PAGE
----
Learning Without Borders

October 9th is PANS/PANDAS Awareness Day! Did you know some children may develop sudden and severe mental and neurological symptoms after exposure to various viruses and bacteria?

This condition is called PANS (Pediatric Acute-onset Neuropsychiatric Syndrome) or PANDAS (Pediatric Autoimmune Neuropsychiatric Disorders Associated with Streptococcal infections). PANS is a more general term that does not specify the type of infection thought to trigger the symptoms. It’s called “acute onset” because the behavior changes occur suddenly, reaching full-scale intensity in 24-48 hours. It can be triggered by different types of infections, such as strep, Lyme, walking pneumonia, Covid, or others.

PANS can cause symptoms such as obsessive-compulsive behavior, tics, anxiety, depression, irritability, sleep problems, and learning difficulties. These symptoms can interfere with the child’s academic, social, and emotional development. It is often misdiagnosed or, even worse, overlooked because the symptoms can mimic other disorders such as ADHD, Tourette syndrome, or autism. However, early diagnosis and treatment are crucial to prevent long-term complications and improve the child’s quality of life.

Having seen the devastating effects when PANS go untreated, I would like to raise awareness among childcare providers, clinicians, educators, and parents to look below the behavior a child is exhibiting, especially when it is very different than their typical responses.

Looking at biomedical drivers that affect the brain and body’s functioning, such as infections, inflammation, immune system dysregulation, nutritional deficiencies, environmental toxins, or genetic mutations, is vital to consider. Medical treatment may include working with the microbiome and brain to recover a healthy internal environment and reducing neural inflammation with nutraceuticals or sometimes corticosteroids, antibiotics, IVIG, plasmapheresis, or rituximab, depending on the severity of the condition. A healthy, nutrient-dense diet is always a good place to start rebalancing the immune response, as is looking at foods that are triggering autoimmune diseases.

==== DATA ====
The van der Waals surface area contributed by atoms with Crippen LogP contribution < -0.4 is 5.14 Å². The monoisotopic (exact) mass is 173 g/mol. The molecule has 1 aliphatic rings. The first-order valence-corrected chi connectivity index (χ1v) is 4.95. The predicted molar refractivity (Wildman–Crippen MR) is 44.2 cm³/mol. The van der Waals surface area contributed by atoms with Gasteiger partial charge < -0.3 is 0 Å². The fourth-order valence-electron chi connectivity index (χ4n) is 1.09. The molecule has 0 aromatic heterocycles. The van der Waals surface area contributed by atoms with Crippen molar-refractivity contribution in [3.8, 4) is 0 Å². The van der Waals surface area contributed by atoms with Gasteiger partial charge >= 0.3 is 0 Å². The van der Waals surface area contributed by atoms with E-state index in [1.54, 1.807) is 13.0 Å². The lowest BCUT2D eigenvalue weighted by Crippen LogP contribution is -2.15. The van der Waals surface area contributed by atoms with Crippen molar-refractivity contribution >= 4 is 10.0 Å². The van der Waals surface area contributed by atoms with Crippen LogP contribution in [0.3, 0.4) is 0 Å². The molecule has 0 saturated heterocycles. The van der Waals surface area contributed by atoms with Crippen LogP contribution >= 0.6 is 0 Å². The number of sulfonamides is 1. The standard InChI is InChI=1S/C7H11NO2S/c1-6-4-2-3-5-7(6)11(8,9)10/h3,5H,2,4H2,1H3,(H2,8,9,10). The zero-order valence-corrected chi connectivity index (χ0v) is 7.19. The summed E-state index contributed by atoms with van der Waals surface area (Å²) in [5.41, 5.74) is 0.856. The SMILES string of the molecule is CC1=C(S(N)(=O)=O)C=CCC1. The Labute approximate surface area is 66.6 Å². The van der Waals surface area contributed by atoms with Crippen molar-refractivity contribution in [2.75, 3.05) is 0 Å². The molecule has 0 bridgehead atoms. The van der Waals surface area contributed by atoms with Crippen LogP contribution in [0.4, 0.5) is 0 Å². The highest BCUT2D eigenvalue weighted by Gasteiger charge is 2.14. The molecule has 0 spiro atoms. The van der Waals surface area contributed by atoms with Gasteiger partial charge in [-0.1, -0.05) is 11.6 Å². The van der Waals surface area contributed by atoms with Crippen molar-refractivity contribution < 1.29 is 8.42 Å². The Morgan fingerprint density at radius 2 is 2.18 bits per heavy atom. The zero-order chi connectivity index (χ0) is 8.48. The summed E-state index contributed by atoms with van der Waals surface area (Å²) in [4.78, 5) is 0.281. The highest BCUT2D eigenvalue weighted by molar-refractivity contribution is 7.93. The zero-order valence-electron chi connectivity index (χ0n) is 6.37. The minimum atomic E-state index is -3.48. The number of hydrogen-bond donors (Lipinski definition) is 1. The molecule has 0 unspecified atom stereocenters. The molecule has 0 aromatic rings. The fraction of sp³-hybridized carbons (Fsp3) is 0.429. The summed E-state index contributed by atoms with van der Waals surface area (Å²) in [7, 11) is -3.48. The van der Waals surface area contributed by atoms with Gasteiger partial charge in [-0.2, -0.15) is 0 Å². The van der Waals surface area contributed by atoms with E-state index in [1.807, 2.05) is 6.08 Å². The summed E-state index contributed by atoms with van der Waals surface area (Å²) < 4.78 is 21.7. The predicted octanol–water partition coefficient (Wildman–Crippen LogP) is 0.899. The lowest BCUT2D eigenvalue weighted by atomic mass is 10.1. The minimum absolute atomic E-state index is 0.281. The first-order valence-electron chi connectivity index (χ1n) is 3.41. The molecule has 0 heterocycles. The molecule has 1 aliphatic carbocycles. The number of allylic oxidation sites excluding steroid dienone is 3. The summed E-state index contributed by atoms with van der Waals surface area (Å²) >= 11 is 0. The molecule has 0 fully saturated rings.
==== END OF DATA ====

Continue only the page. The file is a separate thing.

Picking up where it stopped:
Along with medical treatment, an understanding parent, child care provider, educator, or therapist willing to modify and accommodate the child’s life while his body heals can be invaluable support. Because of the stress and trauma a body and brain undergo with this diagnosis, children will need lots of emotional and somatic support to reestablish safety within themselves. Their nervous system is being told they are unsafe in their body 24/7, which will take time to recover. Families will need help as well. Dr.BG Mancini @braingutinstitute talks about The Family Nervous System® as a way to help families understand the intricate dynamic of recovery from any situation within the family unit so they can more deeply connect with themselves and each other.

By disciplines working together, we can help these children get the care and support they need. To learn more about this condition and how you can help, visit https://pandasnetwork.org and sites such as https://braingutinstitute.com Dr. BG Mancini has a wealth of knowledge and experience in treating children holistically with this condition.

You can follow me here and LinkedIn www.linkedin.com/in/monica-kmetz-cochran-215aa414 and my website https://learningwithoutborders.com for updates and more tips on supporting children with PANS and other conditions that affect their learning.

Graphic courtesy of (2) BG Mancini Functional Medicine, Neurodevelopmental Specialist | LinkedIn

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